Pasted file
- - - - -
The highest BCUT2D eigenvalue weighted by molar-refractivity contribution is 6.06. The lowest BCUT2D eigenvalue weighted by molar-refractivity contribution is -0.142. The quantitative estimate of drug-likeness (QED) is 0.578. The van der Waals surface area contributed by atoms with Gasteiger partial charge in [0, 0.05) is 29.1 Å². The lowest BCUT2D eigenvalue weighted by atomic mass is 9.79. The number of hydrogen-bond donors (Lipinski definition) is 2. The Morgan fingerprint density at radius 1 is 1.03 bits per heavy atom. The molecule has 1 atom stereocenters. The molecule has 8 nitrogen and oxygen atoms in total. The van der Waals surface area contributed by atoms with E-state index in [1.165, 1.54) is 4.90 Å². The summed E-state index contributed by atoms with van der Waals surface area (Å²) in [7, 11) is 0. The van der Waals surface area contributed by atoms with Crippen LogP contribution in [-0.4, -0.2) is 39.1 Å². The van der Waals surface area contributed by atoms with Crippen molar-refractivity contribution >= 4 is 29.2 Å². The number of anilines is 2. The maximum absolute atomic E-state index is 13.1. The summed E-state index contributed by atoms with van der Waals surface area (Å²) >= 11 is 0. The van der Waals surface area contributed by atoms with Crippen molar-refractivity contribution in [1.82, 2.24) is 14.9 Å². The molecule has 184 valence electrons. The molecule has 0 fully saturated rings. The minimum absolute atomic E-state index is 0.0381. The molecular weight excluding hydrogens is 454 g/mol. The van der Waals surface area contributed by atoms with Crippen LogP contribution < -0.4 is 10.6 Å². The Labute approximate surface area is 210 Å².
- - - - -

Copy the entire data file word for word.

The highest BCUT2D eigenvalue weighted by molar-refractivity contribution is 6.06. The lowest BCUT2D eigenvalue weighted by molar-refractivity contribution is -0.142. The quantitative estimate of drug-likeness (QED) is 0.578. The van der Waals surface area contributed by atoms with Gasteiger partial charge in [0, 0.05) is 29.1 Å². The lowest BCUT2D eigenvalue weighted by atomic mass is 9.79. The number of hydrogen-bond donors (Lipinski definition) is 2. The Morgan fingerprint density at radius 1 is 1.03 bits per heavy atom. The molecule has 1 atom stereocenters. The molecule has 8 nitrogen and oxygen atoms in total. The van der Waals surface area contributed by atoms with E-state index in [1.165, 1.54) is 4.90 Å². The summed E-state index contributed by atoms with van der Waals surface area (Å²) in [7, 11) is 0. The van der Waals surface area contributed by atoms with Crippen LogP contribution in [-0.4, -0.2) is 39.1 Å². The van der Waals surface area contributed by atoms with Crippen molar-refractivity contribution >= 4 is 29.2 Å². The number of anilines is 2. The maximum absolute atomic E-state index is 13.1. The summed E-state index contributed by atoms with van der Waals surface area (Å²) >= 11 is 0. The van der Waals surface area contributed by atoms with Crippen molar-refractivity contribution in [1.82, 2.24) is 14.9 Å². The molecule has 184 valence electrons. The molecule has 0 fully saturated rings. The minimum absolute atomic E-state index is 0.0381. The molecular weight excluding hydrogens is 454 g/mol. The van der Waals surface area contributed by atoms with Crippen LogP contribution < -0.4 is 10.6 Å². The Labute approximate surface area is 210 Å².